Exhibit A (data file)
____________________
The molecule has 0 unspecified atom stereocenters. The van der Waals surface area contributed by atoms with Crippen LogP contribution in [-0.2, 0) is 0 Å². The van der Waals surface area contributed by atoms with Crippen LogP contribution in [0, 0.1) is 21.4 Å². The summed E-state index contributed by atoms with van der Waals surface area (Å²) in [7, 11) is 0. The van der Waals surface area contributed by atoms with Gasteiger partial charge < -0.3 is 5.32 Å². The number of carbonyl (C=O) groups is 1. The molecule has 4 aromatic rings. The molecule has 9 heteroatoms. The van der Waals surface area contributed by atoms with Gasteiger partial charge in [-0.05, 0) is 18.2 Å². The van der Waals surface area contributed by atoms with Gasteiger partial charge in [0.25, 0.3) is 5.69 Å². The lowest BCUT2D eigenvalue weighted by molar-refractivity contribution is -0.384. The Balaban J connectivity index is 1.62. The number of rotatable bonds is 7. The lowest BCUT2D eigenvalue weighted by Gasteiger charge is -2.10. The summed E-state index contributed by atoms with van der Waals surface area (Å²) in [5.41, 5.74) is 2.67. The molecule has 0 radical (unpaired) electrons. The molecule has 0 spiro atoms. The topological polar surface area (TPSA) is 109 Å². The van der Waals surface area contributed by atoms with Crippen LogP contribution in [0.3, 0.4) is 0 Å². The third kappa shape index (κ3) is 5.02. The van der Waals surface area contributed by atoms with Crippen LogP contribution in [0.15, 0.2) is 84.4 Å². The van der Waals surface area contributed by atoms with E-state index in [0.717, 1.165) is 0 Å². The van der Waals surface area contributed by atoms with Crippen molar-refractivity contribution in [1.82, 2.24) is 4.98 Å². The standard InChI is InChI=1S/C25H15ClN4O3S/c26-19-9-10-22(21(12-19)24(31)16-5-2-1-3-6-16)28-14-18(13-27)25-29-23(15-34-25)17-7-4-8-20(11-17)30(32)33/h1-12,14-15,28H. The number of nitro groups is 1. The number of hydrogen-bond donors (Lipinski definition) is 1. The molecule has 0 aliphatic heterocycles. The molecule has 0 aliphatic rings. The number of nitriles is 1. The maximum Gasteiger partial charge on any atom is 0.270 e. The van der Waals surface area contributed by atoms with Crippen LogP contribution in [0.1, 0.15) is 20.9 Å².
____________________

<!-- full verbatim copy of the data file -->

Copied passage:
The molecule has 0 unspecified atom stereocenters. The van der Waals surface area contributed by atoms with Crippen LogP contribution in [-0.2, 0) is 0 Å². The van der Waals surface area contributed by atoms with Crippen LogP contribution in [0, 0.1) is 21.4 Å². The summed E-state index contributed by atoms with van der Waals surface area (Å²) in [7, 11) is 0. The van der Waals surface area contributed by atoms with Gasteiger partial charge < -0.3 is 5.32 Å². The number of carbonyl (C=O) groups is 1. The molecule has 4 aromatic rings. The molecule has 9 heteroatoms. The van der Waals surface area contributed by atoms with Gasteiger partial charge in [-0.05, 0) is 18.2 Å². The van der Waals surface area contributed by atoms with Gasteiger partial charge in [0.25, 0.3) is 5.69 Å². The lowest BCUT2D eigenvalue weighted by molar-refractivity contribution is -0.384. The Balaban J connectivity index is 1.62. The number of rotatable bonds is 7. The lowest BCUT2D eigenvalue weighted by Gasteiger charge is -2.10. The summed E-state index contributed by atoms with van der Waals surface area (Å²) in [5.41, 5.74) is 2.67. The molecule has 0 radical (unpaired) electrons. The molecule has 0 spiro atoms. The topological polar surface area (TPSA) is 109 Å². The van der Waals surface area contributed by atoms with Crippen LogP contribution in [0.3, 0.4) is 0 Å². The third kappa shape index (κ3) is 5.02. The van der Waals surface area contributed by atoms with Crippen LogP contribution in [0.15, 0.2) is 84.4 Å². The van der Waals surface area contributed by atoms with E-state index in [0.717, 1.165) is 0 Å². The van der Waals surface area contributed by atoms with Crippen molar-refractivity contribution in [1.82, 2.24) is 4.98 Å². The standard InChI is InChI=1S/C25H15ClN4O3S/c26-19-9-10-22(21(12-19)24(31)16-5-2-1-3-6-16)28-14-18(13-27)25-29-23(15-34-25)17-7-4-8-20(11-17)30(32)33/h1-12,14-15,28H. The number of nitro groups is 1. The number of hydrogen-bond donors (Lipinski definition) is 1. The molecule has 0 aliphatic heterocycles. The molecule has 0 aliphatic rings. The number of nitriles is 1. The maximum Gasteiger partial charge on any atom is 0.270 e. The van der Waals surface area contributed by atoms with Crippen LogP contribution in [0.1, 0.15) is 20.9 Å².